But have you ever truly wondered what happens to a pen? Where does it go? What adventures does it have? Ever wonder about the people and things it sees?

Well, if you’re reading this article, you can guess that I have.

My pen’s journey began last year, when I lent it to my consultant who snapped their fingers at me and gestured to my pen as they were on the phone. “Do you also have some paper?” I was also asked, while begrudgingly handing over my favourite black pen.

I was unfortunately called away by a registrar, lured away with the promise of being able to cannulate the next patient. As you can expect, I never did get that pen back, and I assumed it had been lost in the depths of the pen blackhole that is a hospital.

At the same time though, I also imagined that my pen saw many exciting things in its life. It would likely have been used to draw up a drug chart to save a patient from a DVT, or sign path forms for a renal patient on dialysis. It could have been used to write down obs on a glove in ED, or provided comfort to that paeds patient who had left their mark on the hospital (likely on the walls, possibly on the bed covers). It could have also vacationed in world of hospital administration, and heard all the juicy gossip about the number of beds that were not available that week. Who knows what the pen could have done; the possibilities are endless!

Well, in some exciting, awe-striking news, I found the pen.

Nearly a year later, as I rocked up to the first day of my new rotation, I found “pen”, as I affectionately now call it, sitting innocuously in a surgical theatre. “It couldn’t be,” I thought to myself. “After all this time?”

Now, I can imagine some of you scoffing at this story, and some perhaps even accusing me of stealing a pen that perhaps did not even belong to me anymore, for it now belonged to the hospital. Pish-posh, I say. This event was a reunion that would have put The Notebook to shame, and made you weep like the time Mufasa died (it’s been 24 years, and I still cry. Every. Single. Time.)

It would have been a reunion story for the ages, a tale so splendid that David Attenborough would have wanted to make a documentary about it.

That is until the consultant snapped their fingers, and off my pen went on an adventure again.

Featured image from user FP Network on The Fountain Pen Network

Dating Medicine

By Ning Yih Kam

My relationship with Medicine has been a tumultuous one. It is very much like I’m dating medicine…

My love for Medicine started with an infatuation – a crush, as some might say. I was attracted to the prospects Medicine offered me. ‘He’ appeared reliable, strong, caring and sometimes even mesmerising. But that is all I know about Medicine. I was attracted to the security he provided me with, the respect everyone seemed to have for him, and his seemingly endless intellect. But that’s not why Medicine was attracted to me. He seemed to respect my diligence, my willingness to make sacrifices for the things I wanted. He appreciated the fact that I could hold my own against him.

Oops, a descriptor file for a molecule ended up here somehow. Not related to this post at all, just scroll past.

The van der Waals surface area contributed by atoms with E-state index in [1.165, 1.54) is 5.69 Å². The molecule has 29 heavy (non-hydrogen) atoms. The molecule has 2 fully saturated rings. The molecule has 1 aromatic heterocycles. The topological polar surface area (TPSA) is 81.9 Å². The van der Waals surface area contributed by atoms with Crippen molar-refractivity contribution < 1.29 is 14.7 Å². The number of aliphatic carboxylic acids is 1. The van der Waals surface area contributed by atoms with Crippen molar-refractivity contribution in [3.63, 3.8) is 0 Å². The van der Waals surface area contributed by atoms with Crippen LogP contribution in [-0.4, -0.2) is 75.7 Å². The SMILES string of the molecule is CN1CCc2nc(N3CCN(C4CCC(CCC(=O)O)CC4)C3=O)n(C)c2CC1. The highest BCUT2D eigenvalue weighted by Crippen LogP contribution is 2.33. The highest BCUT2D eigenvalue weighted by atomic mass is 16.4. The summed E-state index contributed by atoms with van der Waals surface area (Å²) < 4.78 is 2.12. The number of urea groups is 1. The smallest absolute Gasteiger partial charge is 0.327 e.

Then Medicine asked me out. I vividly remember the day he did so – it was nearly 3 years ago now. Even the fact that he bothered to ask me out seemed like such an honour – people were practically throwing themselves at him – and here I was, a plain Jane, that Medicine asked out. I was elated to say the least. On our first date, he woke me up at 8am in the morning, with a call – telling me not to worry, the first few months of a relationship he said, were always the best – the Honeymoon period, or so he called it. And he was right, Medicine for those months, never ceased to be charming, provocative and ultimately seductive. He could’ve seduced those who were at first, totally uninterested in him, and put off by his demanding attitude. I did not just want to be with him, I wanted to be him.

And then we celebrated our first anniversary. The first of many, I would’ve hoped. He gave me a utilitarian, digital watch and says, ‘I don’t want you to miss any of our appointments – they’re all important’. I was so pleased at the gift – I hadn’t expected any, but at the same time, I was profoundly confused – surely, we will have some time outside of each other?

It was by third year that the cracks in our relationship started to appear. At first, the thought of spending all my time with him had made me so happy, but all of a sudden, as I watched my friends enjoy their social lives, I realised how restrictive our relationship had become. And that wasn’t all. There were stories. People who had dated him before told me to beware of the initial allure, of his initial charms. ‘He doesn’t work out for everyone, you know’, said a friend.

Third year, the relationship had become a chore. He wanted more and more. He was insatiable. My time, my intellect, my life: everything was not enough for him. Nothing was ever enough. Maybe our shabby foundation had started to rattle us. We decided, or rather, I decided, that I needed time away from him – time to do what I loved to do, without him intruding. I just didn’t feel like me anymore – I felt like my life was overrun with assignments, OSCEs, hospital placements and more.